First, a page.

Reader, let us agree on another thing: God is love. And, if that is the case, then we cannot accurately interpret generosity outside of God’s love for us and this world.
And yet, through all of my writing and praying, I am still not sure what generosity is; which tends to be the case for things that are wrapped so intricately in God. To me generosity is like gravity or air. I know what it is by understanding the things it affects. Rest assured, generosity has the opportunity to color every part of our lives.
Either an abundance mindset will guide us or a scarcity mindset will.  There is no neutral ground.

Yet, though there is no neutral, we tend to live somewhere in the middle of those mindsets, right? We live in a realm of knowing we should be generous, knowing we ought to be generous, but somehow not being able to be generous. We heard plenty of sermons or lectures on generosity being a good thing. We’ve searched scriptures and seen God’s abundance. We’ve read Jesus’ command to not worry and to give your neighbor the clothes on your back. But somehow, there is a disconnect between the life Jesus models and the life we are living.
The internet dictionary defines generosity in a way I think is deeply profound and helps explain our troubles.
Generosity is defined as “the quality or fact of being plentiful or large.” Let that sink in. That definition sounds like God to me.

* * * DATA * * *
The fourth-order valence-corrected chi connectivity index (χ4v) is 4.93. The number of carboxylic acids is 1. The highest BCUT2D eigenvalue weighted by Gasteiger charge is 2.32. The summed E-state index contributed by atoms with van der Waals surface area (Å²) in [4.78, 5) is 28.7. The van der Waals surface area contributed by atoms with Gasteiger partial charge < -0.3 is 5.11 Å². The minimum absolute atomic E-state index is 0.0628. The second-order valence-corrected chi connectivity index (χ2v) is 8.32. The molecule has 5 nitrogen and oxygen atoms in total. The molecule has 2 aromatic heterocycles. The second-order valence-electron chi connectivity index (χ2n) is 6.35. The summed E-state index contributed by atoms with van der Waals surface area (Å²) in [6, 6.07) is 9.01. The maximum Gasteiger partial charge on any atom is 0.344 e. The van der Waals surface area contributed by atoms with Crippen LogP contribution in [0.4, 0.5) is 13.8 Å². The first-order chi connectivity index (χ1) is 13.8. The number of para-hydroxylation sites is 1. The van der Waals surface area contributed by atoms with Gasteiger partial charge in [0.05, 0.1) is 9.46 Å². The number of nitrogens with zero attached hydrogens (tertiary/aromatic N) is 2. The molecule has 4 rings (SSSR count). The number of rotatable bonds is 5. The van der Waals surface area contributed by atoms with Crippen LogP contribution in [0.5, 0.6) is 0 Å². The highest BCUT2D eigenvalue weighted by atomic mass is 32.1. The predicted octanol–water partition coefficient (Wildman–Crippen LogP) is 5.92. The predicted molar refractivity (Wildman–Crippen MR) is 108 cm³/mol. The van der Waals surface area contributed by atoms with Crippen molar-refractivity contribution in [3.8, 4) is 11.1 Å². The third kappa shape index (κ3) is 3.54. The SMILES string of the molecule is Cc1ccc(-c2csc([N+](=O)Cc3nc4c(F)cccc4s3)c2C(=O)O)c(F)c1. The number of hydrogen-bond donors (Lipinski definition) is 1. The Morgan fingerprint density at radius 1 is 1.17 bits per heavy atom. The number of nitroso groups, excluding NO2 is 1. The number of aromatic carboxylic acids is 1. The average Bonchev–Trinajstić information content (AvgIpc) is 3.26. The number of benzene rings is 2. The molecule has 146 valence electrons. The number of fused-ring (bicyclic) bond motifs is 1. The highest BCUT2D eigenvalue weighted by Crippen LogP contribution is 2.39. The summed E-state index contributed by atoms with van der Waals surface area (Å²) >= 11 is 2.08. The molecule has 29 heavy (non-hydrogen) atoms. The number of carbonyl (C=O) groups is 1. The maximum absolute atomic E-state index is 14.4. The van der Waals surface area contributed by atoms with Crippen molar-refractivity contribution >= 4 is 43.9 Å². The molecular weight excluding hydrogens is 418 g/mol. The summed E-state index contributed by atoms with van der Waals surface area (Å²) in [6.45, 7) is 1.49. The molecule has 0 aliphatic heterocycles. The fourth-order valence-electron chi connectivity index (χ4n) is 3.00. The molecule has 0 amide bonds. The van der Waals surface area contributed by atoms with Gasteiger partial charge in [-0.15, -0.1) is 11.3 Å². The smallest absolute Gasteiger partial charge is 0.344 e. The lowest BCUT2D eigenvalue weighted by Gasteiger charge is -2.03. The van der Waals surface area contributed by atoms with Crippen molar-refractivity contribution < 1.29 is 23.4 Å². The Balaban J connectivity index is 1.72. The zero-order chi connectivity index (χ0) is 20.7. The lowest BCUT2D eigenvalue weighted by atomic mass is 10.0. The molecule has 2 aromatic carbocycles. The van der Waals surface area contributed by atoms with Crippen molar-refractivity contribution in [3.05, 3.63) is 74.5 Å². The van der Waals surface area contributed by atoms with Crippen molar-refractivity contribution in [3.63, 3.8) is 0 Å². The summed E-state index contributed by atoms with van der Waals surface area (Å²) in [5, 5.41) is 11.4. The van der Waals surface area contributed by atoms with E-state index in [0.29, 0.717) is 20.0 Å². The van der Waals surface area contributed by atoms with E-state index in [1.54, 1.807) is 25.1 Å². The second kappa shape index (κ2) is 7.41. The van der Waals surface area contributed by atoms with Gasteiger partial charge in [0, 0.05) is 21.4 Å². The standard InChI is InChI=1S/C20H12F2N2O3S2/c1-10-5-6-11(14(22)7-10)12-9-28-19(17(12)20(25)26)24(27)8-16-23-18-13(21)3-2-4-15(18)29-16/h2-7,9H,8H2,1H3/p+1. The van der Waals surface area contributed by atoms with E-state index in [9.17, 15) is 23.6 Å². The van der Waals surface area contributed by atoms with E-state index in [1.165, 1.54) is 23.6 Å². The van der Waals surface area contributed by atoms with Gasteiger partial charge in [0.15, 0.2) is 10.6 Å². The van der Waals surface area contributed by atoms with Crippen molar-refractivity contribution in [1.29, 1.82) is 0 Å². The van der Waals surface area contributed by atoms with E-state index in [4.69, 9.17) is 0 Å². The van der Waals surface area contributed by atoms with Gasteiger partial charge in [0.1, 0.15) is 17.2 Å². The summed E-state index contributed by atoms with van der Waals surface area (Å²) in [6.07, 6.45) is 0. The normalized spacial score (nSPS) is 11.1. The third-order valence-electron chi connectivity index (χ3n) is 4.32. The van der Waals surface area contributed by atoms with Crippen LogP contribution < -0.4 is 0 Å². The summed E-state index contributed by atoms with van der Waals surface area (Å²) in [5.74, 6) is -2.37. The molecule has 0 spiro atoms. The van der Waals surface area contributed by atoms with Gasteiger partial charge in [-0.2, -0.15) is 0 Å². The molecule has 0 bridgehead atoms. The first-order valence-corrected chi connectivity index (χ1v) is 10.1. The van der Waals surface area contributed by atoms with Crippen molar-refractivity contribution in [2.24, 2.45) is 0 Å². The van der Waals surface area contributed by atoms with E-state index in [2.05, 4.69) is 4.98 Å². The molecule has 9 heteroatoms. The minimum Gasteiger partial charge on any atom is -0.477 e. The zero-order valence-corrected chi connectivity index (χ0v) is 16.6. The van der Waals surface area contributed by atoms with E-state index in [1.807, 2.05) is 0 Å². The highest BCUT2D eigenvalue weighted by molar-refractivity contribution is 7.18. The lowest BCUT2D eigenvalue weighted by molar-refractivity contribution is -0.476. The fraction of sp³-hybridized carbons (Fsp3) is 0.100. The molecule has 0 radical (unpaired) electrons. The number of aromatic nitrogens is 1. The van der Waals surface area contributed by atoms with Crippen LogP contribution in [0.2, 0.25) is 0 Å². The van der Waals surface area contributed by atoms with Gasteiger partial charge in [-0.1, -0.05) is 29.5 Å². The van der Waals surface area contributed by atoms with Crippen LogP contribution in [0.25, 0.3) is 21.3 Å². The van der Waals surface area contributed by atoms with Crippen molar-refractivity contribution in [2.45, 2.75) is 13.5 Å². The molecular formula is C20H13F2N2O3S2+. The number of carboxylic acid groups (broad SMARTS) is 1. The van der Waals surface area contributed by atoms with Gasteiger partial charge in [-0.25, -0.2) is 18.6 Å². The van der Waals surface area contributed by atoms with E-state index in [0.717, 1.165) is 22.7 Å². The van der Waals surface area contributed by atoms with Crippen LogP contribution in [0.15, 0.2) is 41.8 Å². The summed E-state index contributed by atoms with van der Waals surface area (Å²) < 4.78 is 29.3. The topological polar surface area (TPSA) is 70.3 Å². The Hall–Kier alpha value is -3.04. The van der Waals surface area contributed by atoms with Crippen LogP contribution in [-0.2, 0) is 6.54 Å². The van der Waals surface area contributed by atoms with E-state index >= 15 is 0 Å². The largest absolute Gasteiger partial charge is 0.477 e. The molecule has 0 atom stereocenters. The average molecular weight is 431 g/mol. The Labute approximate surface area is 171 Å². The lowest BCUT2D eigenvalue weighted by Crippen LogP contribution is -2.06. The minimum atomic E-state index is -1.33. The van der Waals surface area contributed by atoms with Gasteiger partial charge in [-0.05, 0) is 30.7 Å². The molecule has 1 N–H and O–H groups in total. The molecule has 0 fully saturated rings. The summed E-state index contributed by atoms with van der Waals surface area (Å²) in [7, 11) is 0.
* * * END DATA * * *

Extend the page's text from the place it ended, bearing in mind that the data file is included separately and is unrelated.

Thus, I think the root cause of all our “generosity problems” are shame and fear.
Shame tells us to hide. Shame makes us smaller.

And when we are afraid, we are not being plentiful or large.
Shame and fear prevent me from living a generous life.

And the only way to break that and live generously is to get connected to love: God’s unconditional, extremely generous love.
To me, this makes sense. If we agree generosity is not created but rather is an attribute of God’s character, and God is love, then most assuredly the way to grow in generosity is to grow in knowing God’s love for ourselves and others.

Before I deeply knew God’s love for me, I gave in ways that were manipulative, fueled my codependency and fear. I would believe things like “if I give, maybe they will think of me as kind” or “maybe through my giving I can earn something.” If not manipulation, I would give out of a scarcity mindset, thinking God wanted me to be so run over and dry, abandoned for His sake. I would “lay down my life” and become a doormat because I thought that is what kindness is.